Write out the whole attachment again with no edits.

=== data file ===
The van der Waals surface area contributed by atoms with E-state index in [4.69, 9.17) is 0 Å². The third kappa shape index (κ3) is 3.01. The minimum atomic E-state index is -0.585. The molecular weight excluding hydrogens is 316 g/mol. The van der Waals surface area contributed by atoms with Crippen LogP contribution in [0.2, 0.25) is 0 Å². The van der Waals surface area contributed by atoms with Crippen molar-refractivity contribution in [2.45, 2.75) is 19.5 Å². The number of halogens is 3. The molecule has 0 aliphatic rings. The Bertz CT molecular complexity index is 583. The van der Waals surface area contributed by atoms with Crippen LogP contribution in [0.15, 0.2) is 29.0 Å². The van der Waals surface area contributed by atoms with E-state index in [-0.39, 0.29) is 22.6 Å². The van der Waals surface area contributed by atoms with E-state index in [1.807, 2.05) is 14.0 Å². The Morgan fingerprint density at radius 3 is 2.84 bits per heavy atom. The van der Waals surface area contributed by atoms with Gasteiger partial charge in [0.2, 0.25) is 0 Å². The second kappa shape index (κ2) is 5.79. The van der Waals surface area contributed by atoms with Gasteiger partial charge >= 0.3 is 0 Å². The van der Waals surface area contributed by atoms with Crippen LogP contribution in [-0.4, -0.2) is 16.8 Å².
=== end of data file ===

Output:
The van der Waals surface area contributed by atoms with E-state index in [4.69, 9.17) is 0 Å². The third kappa shape index (κ3) is 3.01. The minimum atomic E-state index is -0.585. The molecular weight excluding hydrogens is 316 g/mol. The van der Waals surface area contributed by atoms with Crippen LogP contribution in [0.2, 0.25) is 0 Å². The van der Waals surface area contributed by atoms with Crippen molar-refractivity contribution in [2.45, 2.75) is 19.5 Å². The number of halogens is 3. The molecule has 0 aliphatic rings. The Bertz CT molecular complexity index is 583. The van der Waals surface area contributed by atoms with Crippen LogP contribution in [0.15, 0.2) is 29.0 Å². The van der Waals surface area contributed by atoms with E-state index in [-0.39, 0.29) is 22.6 Å². The van der Waals surface area contributed by atoms with E-state index in [1.807, 2.05) is 14.0 Å². The Morgan fingerprint density at radius 3 is 2.84 bits per heavy atom. The van der Waals surface area contributed by atoms with Gasteiger partial charge in [0.2, 0.25) is 0 Å². The second kappa shape index (κ2) is 5.79. The van der Waals surface area contributed by atoms with Gasteiger partial charge >= 0.3 is 0 Å². The van der Waals surface area contributed by atoms with Crippen LogP contribution in [-0.4, -0.2) is 16.8 Å².